1. Attempting to overcome this omission, McCloskey's most recent text, The Bourgeois Virtues, makes a grand apology for capitalism as virtuous and ethical as well as economically superior to other systems. This text is the first installment of what will be a three-part treatise on the virtues of capitalism.
1. For good histories of the university, see Hofstadter and Smith's two-volume documentary history, Veysey's study of the emergence of the uniquely American university, Cohen's excellent synthesis and overview of U.S. higher education, Barrow's analysis of the relationship between U.S. universities and the capitalist state, and Graham and Diamond's study of the post–World War II struggle between private and public research universities.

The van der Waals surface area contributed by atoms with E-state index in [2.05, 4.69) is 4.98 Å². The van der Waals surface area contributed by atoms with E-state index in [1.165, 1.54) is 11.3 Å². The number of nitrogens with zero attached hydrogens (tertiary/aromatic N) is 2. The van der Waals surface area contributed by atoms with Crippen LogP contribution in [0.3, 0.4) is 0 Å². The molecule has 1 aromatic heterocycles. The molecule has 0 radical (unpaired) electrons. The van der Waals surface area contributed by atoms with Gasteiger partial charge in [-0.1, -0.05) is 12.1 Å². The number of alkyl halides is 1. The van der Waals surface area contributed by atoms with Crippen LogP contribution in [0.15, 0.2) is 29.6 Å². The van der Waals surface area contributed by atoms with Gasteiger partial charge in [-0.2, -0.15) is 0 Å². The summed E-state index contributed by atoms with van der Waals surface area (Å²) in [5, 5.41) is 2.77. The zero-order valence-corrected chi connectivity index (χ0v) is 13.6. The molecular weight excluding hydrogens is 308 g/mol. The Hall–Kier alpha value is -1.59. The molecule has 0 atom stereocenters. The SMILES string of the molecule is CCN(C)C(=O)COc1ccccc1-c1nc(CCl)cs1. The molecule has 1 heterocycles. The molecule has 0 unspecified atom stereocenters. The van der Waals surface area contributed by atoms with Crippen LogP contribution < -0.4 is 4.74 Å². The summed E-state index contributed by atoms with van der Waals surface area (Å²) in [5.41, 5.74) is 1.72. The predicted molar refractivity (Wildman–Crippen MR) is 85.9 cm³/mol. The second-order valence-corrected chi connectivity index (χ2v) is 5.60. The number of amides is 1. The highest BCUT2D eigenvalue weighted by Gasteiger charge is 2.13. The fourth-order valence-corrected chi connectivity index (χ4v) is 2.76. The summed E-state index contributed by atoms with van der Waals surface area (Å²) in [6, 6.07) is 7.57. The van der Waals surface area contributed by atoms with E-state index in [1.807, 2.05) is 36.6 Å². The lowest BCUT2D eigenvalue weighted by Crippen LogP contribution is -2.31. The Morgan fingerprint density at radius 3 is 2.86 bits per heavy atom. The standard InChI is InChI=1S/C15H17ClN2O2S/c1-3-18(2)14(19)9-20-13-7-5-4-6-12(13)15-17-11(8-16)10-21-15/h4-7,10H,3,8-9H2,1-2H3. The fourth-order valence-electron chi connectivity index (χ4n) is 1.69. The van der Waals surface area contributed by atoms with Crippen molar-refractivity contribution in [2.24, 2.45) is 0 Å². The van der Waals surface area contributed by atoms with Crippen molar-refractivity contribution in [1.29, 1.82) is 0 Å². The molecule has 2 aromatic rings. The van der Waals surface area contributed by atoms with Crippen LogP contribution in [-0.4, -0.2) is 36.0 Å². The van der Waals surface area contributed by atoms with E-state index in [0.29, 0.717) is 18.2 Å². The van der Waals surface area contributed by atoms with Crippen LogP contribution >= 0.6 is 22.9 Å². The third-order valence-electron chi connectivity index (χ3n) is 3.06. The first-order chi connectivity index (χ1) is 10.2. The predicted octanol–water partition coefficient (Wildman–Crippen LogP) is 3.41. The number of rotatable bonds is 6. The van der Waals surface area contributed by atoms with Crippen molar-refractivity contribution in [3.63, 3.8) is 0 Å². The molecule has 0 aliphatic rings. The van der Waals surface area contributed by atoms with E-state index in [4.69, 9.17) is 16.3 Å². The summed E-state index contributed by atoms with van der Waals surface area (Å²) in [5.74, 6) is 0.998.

2. Notice, for example, the plethora of new books that emerged in the 1990s detailing the failure of higher education to live up to its democratic professional ideal. Though these books may not specifically compare the current state of higher education to a mythical past, they do rely on a de facto mythology of U.S. higher education as a democratizing project. A quick glance at titles such as Education Still under Siege (1993), The Academy in Crisis (1995), The University in Ruins (1996), What's Happened to the Humanities? (1997), Will Teach for Food (1997), Academic Capitalism (1997), Failing the Future (1998), Capitalizing Knowledge (1998), and especially The Knowledge Factory (2000) reveals the implicit rhetoric of an earlier, more democratic university system. Notice, for instance, that words like “crisis” and “failing” point out our current educational misdirection. Also note the recurrence of phrases that link education to the marketplace: “capitalizing knowledge,” “knowledge factory,” and “academic capitalism.” These texts make important and persuasive arguments about the present university context, yet they do so through a rhetoric of crisis that